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  3. How awesome that you guys do this every year. Great idea. If we didn't have kids...oh...who am I kidding. If we didn't have kids I'd be going out to dinner, drinking lots of wine and sleeping late.

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  4. Ugh- we had a similar experience at a waterfall in New Mexico this weekend. People leaving trash everywhere. ICK. Your dog looks thoroughly satisfied. What a lucky pooch!

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  5. I'm totally bummed on the waterfall's behalf for the poor treatment it's been getting from the ignorant masses.

    Also, I just wanted to say that I think your dog is one of the most adorable dogs in the whole wide world. Is there a story behind her name?

    P.S. Your underwear wasn't too embarrassing, I hope.

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  6. It looks quite lovely, V, and I'm glad you guys didn't get lost! I am certain Pear would have come through in the clutch, though. Thanks for the gorgeous pics but can you please identify all the bugs? Some of us didn't take the entomology class!

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  7. Excellent post, V. (Y)our dog is the most adorable dog in the world! Can't wait for the next trip to Colorado Bend.

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  8. Great photos, esp. of the bugs, as always. It sounds like much fun was had by all. Bummer about that family's treatment of the waterfall though. Shame on them.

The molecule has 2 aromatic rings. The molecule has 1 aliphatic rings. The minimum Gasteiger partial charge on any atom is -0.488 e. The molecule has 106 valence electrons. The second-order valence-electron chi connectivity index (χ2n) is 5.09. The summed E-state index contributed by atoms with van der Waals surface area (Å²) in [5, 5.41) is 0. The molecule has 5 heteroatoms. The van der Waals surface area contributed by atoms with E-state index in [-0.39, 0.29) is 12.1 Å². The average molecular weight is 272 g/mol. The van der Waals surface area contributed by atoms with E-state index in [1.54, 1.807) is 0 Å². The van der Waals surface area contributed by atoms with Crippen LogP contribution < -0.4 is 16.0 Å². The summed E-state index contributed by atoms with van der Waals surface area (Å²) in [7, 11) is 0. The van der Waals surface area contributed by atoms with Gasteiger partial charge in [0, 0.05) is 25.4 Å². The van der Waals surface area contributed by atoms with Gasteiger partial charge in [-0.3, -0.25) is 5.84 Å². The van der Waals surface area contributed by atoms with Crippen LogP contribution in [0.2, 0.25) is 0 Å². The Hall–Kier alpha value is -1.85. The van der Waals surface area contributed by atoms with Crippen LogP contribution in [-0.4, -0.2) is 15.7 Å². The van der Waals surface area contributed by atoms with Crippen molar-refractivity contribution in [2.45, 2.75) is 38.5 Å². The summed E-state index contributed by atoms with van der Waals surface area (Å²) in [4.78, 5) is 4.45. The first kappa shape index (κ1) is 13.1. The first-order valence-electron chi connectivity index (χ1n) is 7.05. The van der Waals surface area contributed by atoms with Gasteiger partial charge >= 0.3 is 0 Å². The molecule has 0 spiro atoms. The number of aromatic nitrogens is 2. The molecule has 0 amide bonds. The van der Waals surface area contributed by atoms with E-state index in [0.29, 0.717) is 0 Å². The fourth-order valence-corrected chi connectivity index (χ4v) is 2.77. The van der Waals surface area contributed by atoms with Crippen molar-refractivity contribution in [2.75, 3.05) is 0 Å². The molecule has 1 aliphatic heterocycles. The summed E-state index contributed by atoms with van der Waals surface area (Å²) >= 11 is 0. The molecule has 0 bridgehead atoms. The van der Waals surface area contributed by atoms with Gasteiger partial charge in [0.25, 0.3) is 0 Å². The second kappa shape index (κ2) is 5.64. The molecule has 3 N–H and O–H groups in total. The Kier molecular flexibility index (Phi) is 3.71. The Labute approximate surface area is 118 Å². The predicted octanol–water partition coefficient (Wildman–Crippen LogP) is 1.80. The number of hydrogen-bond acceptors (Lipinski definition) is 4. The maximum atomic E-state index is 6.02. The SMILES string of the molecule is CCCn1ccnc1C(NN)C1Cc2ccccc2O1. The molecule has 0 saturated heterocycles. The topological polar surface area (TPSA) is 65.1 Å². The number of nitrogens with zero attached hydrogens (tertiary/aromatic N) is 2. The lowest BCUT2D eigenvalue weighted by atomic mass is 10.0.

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  9. @Iris and Lori: Pear is short for Perdita. We got her at Town Lake Animal Center so we thgought "little lost girl" fit her.

    And @Lori, I completely agree with you about how adorable she is.-)

    @Bonnie: we still had a great dinner and lots of wine, just al fresco.

    @Anon: I'm working on the bug IDs. Haven't been able to find the red one in my books.

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  10. Vertie, You take the best trips and this one sounds wonderful! I tend to spend time with like minded folks so I am always taken aback by folks who don't get that there are fragile eco-systems. gail

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  11. Awesome post! You've listed some of the reasons I'm a winter camper only...other folks not respecting nature...the signs etc. Love the pics of the bugs!

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  12. Thanks for sharing your trip to this very interesting park - love the heart-shaped cactus!

    If you find out what that red beetle-y looking insect is, please share that, too, Vertie.

    Annie at the Transplantable Rose

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  13. Looks like a wonderful park to visit. With such a beautiful place they really should have a guide but I guess it all takes money for that. Did you carve the heart into the prickly pear? I know what you mean about poorly marked trails. England is full of them. You have to have an ordinance survey map to find your way. Often you find yourself following a sheep trail.

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  14. Hi Vertie,

    Great pictures. Thanks for sharing them in this post.

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  15. How wonderful! I feel like I was right with you. I wonder if the park ranger and the Slovenian bartender have compared notes?

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  16. I love that area of Texas. My paternal grandparents had a ranch not far from there. Gorman Falls, Lemon Falls and some little creek near a hillside "camp retreat"--those were the watering holes of my childhood. It was nice to see them again.